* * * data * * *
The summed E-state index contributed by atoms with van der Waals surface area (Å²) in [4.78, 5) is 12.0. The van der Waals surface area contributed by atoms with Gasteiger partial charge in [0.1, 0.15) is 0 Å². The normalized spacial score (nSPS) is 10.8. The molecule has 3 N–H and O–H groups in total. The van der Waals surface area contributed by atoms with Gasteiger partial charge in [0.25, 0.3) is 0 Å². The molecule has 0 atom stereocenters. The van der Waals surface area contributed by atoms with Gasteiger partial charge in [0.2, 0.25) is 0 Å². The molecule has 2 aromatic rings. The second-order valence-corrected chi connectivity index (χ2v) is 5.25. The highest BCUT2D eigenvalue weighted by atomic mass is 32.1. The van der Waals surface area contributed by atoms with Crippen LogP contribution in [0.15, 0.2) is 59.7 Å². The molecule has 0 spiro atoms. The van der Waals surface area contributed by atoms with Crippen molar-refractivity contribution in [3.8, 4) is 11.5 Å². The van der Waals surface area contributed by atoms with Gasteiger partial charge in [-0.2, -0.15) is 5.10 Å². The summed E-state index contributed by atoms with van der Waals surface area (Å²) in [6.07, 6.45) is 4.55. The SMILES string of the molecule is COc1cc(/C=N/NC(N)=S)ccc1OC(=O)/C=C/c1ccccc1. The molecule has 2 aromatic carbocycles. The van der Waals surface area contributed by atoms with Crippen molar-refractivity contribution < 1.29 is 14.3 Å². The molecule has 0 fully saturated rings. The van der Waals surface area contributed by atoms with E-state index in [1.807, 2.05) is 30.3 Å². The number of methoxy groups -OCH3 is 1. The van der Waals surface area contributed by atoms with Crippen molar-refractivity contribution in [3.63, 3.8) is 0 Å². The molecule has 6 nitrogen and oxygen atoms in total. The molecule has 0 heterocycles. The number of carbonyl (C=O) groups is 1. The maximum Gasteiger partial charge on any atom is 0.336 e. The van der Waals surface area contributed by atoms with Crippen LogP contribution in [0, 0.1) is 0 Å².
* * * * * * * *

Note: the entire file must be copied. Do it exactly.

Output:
The summed E-state index contributed by atoms with van der Waals surface area (Å²) in [4.78, 5) is 12.0. The van der Waals surface area contributed by atoms with Gasteiger partial charge in [0.1, 0.15) is 0 Å². The normalized spacial score (nSPS) is 10.8. The molecule has 3 N–H and O–H groups in total. The van der Waals surface area contributed by atoms with Gasteiger partial charge in [0.25, 0.3) is 0 Å². The molecule has 0 atom stereocenters. The van der Waals surface area contributed by atoms with Gasteiger partial charge in [0.2, 0.25) is 0 Å². The molecule has 2 aromatic rings. The second-order valence-corrected chi connectivity index (χ2v) is 5.25. The highest BCUT2D eigenvalue weighted by atomic mass is 32.1. The van der Waals surface area contributed by atoms with Crippen LogP contribution in [0.15, 0.2) is 59.7 Å². The molecule has 0 spiro atoms. The van der Waals surface area contributed by atoms with Crippen molar-refractivity contribution in [3.8, 4) is 11.5 Å². The van der Waals surface area contributed by atoms with Gasteiger partial charge in [-0.2, -0.15) is 5.10 Å². The summed E-state index contributed by atoms with van der Waals surface area (Å²) in [6.07, 6.45) is 4.55. The SMILES string of the molecule is COc1cc(/C=N/NC(N)=S)ccc1OC(=O)/C=C/c1ccccc1. The molecule has 2 aromatic carbocycles. The van der Waals surface area contributed by atoms with Crippen molar-refractivity contribution < 1.29 is 14.3 Å². The molecule has 0 fully saturated rings. The van der Waals surface area contributed by atoms with E-state index in [1.807, 2.05) is 30.3 Å². The number of methoxy groups -OCH3 is 1. The van der Waals surface area contributed by atoms with Crippen molar-refractivity contribution in [3.63, 3.8) is 0 Å². The molecule has 6 nitrogen and oxygen atoms in total. The molecule has 0 heterocycles. The number of carbonyl (C=O) groups is 1. The maximum Gasteiger partial charge on any atom is 0.336 e. The van der Waals surface area contributed by atoms with Crippen LogP contribution in [0, 0.1) is 0 Å².